Ethics and medical professionalism
Health systems, system funding and performance
Health human resources
Resolution
GC09-51
The Canadian Medical Association will incorporate in its Toward a Blueprint for Health Care Transformation: A Framework for Action a call on all levels of governments to ensure that change initiatives in health care be clinically driven from inception to implementation and include appropriate physician representation from practising physicians who are representative of and accountable to their colleagues.
Policy Type
Policy resolution
Last Reviewed
2016-05-20
Date
2009-08-19
Topics
Ethics and medical professionalism
Health systems, system funding and performance
Health human resources
Resolution
GC09-51
The Canadian Medical Association will incorporate in its Toward a Blueprint for Health Care Transformation: A Framework for Action a call on all levels of governments to ensure that change initiatives in health care be clinically driven from inception to implementation and include appropriate physician representation from practising physicians who are representative of and accountable to their colleagues.
Text
The Canadian Medical Association will incorporate in its Toward a Blueprint for Health Care Transformation: A Framework for Action a call on all levels of governments to ensure that change initiatives in health care be clinically driven from inception to implementation and include appropriate physician representation from practising physicians who are representative of and accountable to their colleagues.
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Education of future physicians

https://policybase.cma.ca/en/permalink/policy9562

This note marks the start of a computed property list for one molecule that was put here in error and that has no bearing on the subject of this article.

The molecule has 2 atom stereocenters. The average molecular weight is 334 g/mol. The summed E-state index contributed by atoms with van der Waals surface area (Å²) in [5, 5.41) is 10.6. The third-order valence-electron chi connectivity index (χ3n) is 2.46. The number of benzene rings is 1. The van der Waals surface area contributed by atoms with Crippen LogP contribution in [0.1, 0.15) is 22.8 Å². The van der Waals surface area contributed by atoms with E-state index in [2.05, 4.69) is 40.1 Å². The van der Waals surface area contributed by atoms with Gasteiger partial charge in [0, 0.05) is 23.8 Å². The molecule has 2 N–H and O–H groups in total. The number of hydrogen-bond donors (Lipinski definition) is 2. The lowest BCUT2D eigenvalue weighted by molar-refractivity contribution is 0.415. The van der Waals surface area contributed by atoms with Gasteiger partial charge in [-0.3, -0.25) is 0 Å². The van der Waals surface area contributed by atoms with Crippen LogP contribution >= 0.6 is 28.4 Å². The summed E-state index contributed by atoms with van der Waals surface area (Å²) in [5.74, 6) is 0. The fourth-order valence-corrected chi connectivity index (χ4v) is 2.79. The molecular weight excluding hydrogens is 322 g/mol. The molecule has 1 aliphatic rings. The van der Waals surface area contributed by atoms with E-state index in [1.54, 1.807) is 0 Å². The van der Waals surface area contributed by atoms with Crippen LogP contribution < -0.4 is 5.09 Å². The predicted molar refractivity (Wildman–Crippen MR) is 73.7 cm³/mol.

Last Reviewed
2016-05-20
Date
2009-08-19
Topics
Ethics and medical professionalism
Health human resources
Resolution
GC09-109
The Canadian Medical Association with provincial/territorial medical associations, affiliates and associates will encourage medical schools to reinforce to medical students and residents the necessity for every physician to contribute to the education of future physicians.
Policy Type
Policy resolution
Last Reviewed
2016-05-20
Date
2009-08-19
Topics
Ethics and medical professionalism
Health human resources
Resolution
GC09-109
The Canadian Medical Association with provincial/territorial medical associations, affiliates and associates will encourage medical schools to reinforce to medical students and residents the necessity for every physician to contribute to the education of future physicians.
Text
The Canadian Medical Association with provincial/territorial medical associations, affiliates and associates will encourage medical schools to reinforce to medical students and residents the necessity for every physician to contribute to the education of future physicians.
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Flexibility in Medical Training (Update 2009)

https://policybase.cma.ca/en/permalink/policy9485
Last Reviewed
2020-02-29
Date
2009-05-31
Topics
Health human resources
  1 document  
Policy Type
Policy document
Last Reviewed
2020-02-29
Date
2009-05-31
Replaces
Flexibility in Medical Training
Topics
Health human resources
Text